What Is Genetic Engineering?
Genetic engineering is the artificial modification of an organism’s genetic composition. Genetic engineering typically involves transferring genes from one organism into another organism of a different species to give the latter specific traits of the former. The resulting organism is called a transgenic or genetically modified organism, or GMO. Examples of such organisms include plants that are resistant to certain insects and plants that can withstand herbicides.
- Genetic engineering refers to the manipulation of an organism's genome in order to achieve some outcome.
- Genetically-modified foods (GMOs,) CRISPR, and bio-engineering are all examples of genetic engineering in use today.
- Investors looking to profit from advances in genetic engineering can look to certain genomics companies in the biotech sector.
Understanding Genetic Engineering
Manipulation of organisms' genomes goes back to early agriculture with selective breeding techniques. This process, however, was largely trial and error and took a long time to achieve results. Today's techniques use molecular-scale manipulation directly on the DNA or RNA of an organism to achieve a particular result. Much of this work is being carried out at academic research institutions, government-sponsored labs, or by biotechnology companies. These companies are using genetic engineering, such as CRISPR Cas-9, to create novel drugs, vaccines, and therapeutics to treat disease or to cure cancers tailored to an individual patient's genetic make-up.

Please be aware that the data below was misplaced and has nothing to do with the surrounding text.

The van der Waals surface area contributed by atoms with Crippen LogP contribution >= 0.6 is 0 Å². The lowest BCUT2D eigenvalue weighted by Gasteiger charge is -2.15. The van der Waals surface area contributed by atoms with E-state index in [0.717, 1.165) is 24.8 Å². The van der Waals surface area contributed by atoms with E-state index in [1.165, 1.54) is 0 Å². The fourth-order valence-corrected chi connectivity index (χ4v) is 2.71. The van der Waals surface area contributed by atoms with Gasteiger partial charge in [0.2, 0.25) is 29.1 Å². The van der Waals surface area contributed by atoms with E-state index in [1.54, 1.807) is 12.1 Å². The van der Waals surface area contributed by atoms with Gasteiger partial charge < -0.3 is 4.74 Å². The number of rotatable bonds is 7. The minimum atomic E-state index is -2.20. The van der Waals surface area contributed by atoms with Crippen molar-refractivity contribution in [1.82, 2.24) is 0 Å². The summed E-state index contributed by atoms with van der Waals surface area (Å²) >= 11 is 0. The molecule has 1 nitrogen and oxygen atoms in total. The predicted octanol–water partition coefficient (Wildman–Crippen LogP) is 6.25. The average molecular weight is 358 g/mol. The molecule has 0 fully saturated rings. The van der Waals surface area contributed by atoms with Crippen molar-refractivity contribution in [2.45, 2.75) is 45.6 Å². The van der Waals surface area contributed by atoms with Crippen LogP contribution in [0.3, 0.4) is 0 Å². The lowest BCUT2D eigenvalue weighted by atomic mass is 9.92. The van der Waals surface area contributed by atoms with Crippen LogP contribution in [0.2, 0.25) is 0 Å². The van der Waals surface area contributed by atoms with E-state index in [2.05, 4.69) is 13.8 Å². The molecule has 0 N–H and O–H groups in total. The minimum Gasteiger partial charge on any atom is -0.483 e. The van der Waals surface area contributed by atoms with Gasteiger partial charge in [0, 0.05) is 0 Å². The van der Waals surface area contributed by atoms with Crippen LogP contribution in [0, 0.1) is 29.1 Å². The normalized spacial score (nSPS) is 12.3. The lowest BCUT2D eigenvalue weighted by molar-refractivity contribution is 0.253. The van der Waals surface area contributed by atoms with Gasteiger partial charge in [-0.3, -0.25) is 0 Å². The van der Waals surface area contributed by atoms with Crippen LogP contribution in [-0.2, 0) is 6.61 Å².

Genetic engineering has been used prominently on farm animals, with research objectives such as ensuring chickens cannot spread avian flu to other birds, or that cattle cannot develop the infectious prions that cause “mad cow” disease.
Commercial cultivation of genetically engineered crops such as soybean, maize, canola, and cotton started in the early 1990s and has grown very substantially since then. Genetically engineered or GMO crops were commercially planted on 150 million hectares in 22 developed and developing nations as of 2010, compared with less than 10 million hectares in 1996.
Genetic Engineering Concerns and Controversy: GMOs
The topics of genetic engineering and GMOs have become highly debated and, in some cases, the source of considerable controversy. This area has generated spirited debate between adherents and opponents.
Supporters claim that genetic engineering can boost agricultural productivity by boosting crop yields and lowering pesticide and fertilizer applications. GMO tactics can allow the development of crops that are resistant to disease and have a longer shelf life. Higher productivity will boost incomes and help alleviate poverty in many developing nations. These supporters also point to genetic engineering as a way to help solve famine in areas where crops are scarce or can be difficult to grow via traditional means. Detractors list a variety of concerns surrounding GMOs, including allergic reactions, gene mutation, antibiotic resistance, and potential environmental damage. Those who are leery of genetic engineering also have concern about the unpredictable aspect of venturing into previously unexplored scientific territory.
A large number of crops have already been subjected to genetic engineering or modification, including canola, cotton, maize, melons, papayas, potatoes, rice, sugar beets, sweet peppers, tomatoes, and wheat. Some people are opposed to genetic engineering entirely, believing that science should not interfere with the natural process of how organisms are created and develop.
The uncertainty about the potential long-term detrimental effects of these GMO crops has given rise to a widespread aversion to so-called "Frankenfoods". A study conducted by The National Academies of Sciences, Engineering, and Medicine in 2016, however, found no increased level of risks associated with genetically engineered crops as compared to conventionally cultivated crops.